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"Insights of Passage ", Françoise Vanneraud
November 15th 2014 to January 16th 2015

Françoise Vanneraud.
Making landscape. Inhabiting the drawing. Transiting spaces.
por Juan Francisco Rueda

There are two subjects, above others, to which Françoise Vanneraud has devoted her work. One, of a thematic order, takes on a leitmotif quality: the landscape and its experimentation, which has and continues to be treated from different perspectives that show a constellation of new sensibilities and uses for this genre and, above all, a respect for that reality or magnitude. Thus, the landscape has approached, in each according occasion, analogous notions such as territory, nature, or historic landscape (history and microhistories therein included).

The other subject is of a formal order. Drawing is in Vanneraud’s core discipline. Nevertheless, the French artist remains immersed in a tireless process of expanding the medium. In this way, she has exhibited this medium in dialogue with others (video, for example) and has carried it into the installation, the environment or objectification (three-dimensionality of sculpture). In fact, we should note how she has consistently exercised the expanded drawing; that is, she has used every resource and material that allows her to draw (to graphically describe something), as, for example, simulating the outline of the mountains or a graph or diagram by cutting the edges of wood, books or glass.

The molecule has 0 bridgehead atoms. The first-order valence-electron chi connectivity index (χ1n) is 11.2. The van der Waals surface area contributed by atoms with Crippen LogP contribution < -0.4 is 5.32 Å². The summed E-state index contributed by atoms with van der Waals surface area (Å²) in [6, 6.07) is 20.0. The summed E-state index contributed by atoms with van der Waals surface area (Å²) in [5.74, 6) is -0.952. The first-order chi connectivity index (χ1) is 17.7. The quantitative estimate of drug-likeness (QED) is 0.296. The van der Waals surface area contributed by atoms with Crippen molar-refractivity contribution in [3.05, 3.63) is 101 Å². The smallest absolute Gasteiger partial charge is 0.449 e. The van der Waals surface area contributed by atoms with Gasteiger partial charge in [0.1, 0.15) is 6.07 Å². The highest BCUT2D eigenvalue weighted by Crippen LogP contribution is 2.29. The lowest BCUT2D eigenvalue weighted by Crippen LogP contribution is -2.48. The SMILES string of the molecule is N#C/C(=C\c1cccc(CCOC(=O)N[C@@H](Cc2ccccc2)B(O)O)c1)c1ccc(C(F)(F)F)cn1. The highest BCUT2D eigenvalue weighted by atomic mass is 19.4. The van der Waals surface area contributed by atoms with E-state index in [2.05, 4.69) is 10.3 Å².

Proof of this can be found in the new exhibition, Insights of passage, in which Vanneraud delves further into some aspects such as transit, the voyage, the road, the planned journey, and the construction of the landscape by way of experimentation and in connection with it, consequently introducing an important phenomenological-perceptual hue. Foreseen and tangential matters just before the journey or migratory movements, are dear to her previous works. Perhaps for this reason, some of the works shown now possess a certain tension, possibly a full-blown conflict between the two-dimensional and abstract representation of the landscape and the conception of it as territory, as space. It occurs in works such as The World Is a Sculpture, in which a mountainous drawing, by the turning of a screw and the necessary force used to secure it to the center of its support, as if it were a metaphorical movement of tectonic plates, makes the paper, the two-dimensional and illusionist representation of the mountainous landscape, acquire volume and become three-dimensional. Due to this pressure—it appears that, in twisting, the artist recreates the internal forces of the Earth—the drawing transforms into sculpture; as much as the image, which was nothing more than a succession of mountains that generated an illusion of depth, gains that physicality and that true sense of space as the two-dimensional (height and width) is added with the third dimension, depth: one that allows our view to travel or transit through that succession of ridged accidents.